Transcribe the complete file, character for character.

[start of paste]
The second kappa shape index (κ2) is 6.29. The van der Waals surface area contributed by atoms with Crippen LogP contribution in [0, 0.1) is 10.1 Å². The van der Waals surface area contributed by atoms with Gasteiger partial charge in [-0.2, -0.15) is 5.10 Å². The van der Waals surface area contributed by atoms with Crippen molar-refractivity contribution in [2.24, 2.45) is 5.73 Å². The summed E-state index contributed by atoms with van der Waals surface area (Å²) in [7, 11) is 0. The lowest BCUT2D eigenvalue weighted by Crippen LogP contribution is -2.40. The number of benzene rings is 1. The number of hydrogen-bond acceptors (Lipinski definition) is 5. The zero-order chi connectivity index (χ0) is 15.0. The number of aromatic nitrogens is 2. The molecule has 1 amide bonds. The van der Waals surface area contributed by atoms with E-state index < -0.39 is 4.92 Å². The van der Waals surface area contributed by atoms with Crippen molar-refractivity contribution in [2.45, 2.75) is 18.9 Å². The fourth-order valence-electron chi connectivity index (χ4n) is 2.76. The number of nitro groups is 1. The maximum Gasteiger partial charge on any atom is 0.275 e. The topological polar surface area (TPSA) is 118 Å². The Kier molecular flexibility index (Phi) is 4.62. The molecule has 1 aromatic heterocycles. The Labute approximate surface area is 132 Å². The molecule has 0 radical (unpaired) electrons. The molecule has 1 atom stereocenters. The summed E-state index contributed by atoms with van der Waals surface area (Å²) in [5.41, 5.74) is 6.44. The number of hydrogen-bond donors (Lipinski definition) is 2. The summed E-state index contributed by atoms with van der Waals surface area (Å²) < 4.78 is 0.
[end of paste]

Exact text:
The second kappa shape index (κ2) is 6.29. The van der Waals surface area contributed by atoms with Crippen LogP contribution in [0, 0.1) is 10.1 Å². The van der Waals surface area contributed by atoms with Gasteiger partial charge in [-0.2, -0.15) is 5.10 Å². The van der Waals surface area contributed by atoms with Crippen molar-refractivity contribution in [2.24, 2.45) is 5.73 Å². The summed E-state index contributed by atoms with van der Waals surface area (Å²) in [7, 11) is 0. The lowest BCUT2D eigenvalue weighted by Crippen LogP contribution is -2.40. The number of benzene rings is 1. The number of hydrogen-bond acceptors (Lipinski definition) is 5. The zero-order chi connectivity index (χ0) is 15.0. The number of aromatic nitrogens is 2. The molecule has 1 amide bonds. The van der Waals surface area contributed by atoms with E-state index < -0.39 is 4.92 Å². The van der Waals surface area contributed by atoms with Crippen molar-refractivity contribution in [2.45, 2.75) is 18.9 Å². The fourth-order valence-electron chi connectivity index (χ4n) is 2.76. The number of nitro groups is 1. The maximum Gasteiger partial charge on any atom is 0.275 e. The topological polar surface area (TPSA) is 118 Å². The Kier molecular flexibility index (Phi) is 4.62. The molecule has 1 aromatic heterocycles. The Labute approximate surface area is 132 Å². The molecule has 0 radical (unpaired) electrons. The molecule has 1 atom stereocenters. The summed E-state index contributed by atoms with van der Waals surface area (Å²) in [5.41, 5.74) is 6.44. The number of hydrogen-bond donors (Lipinski definition) is 2. The summed E-state index contributed by atoms with van der Waals surface area (Å²) < 4.78 is 0.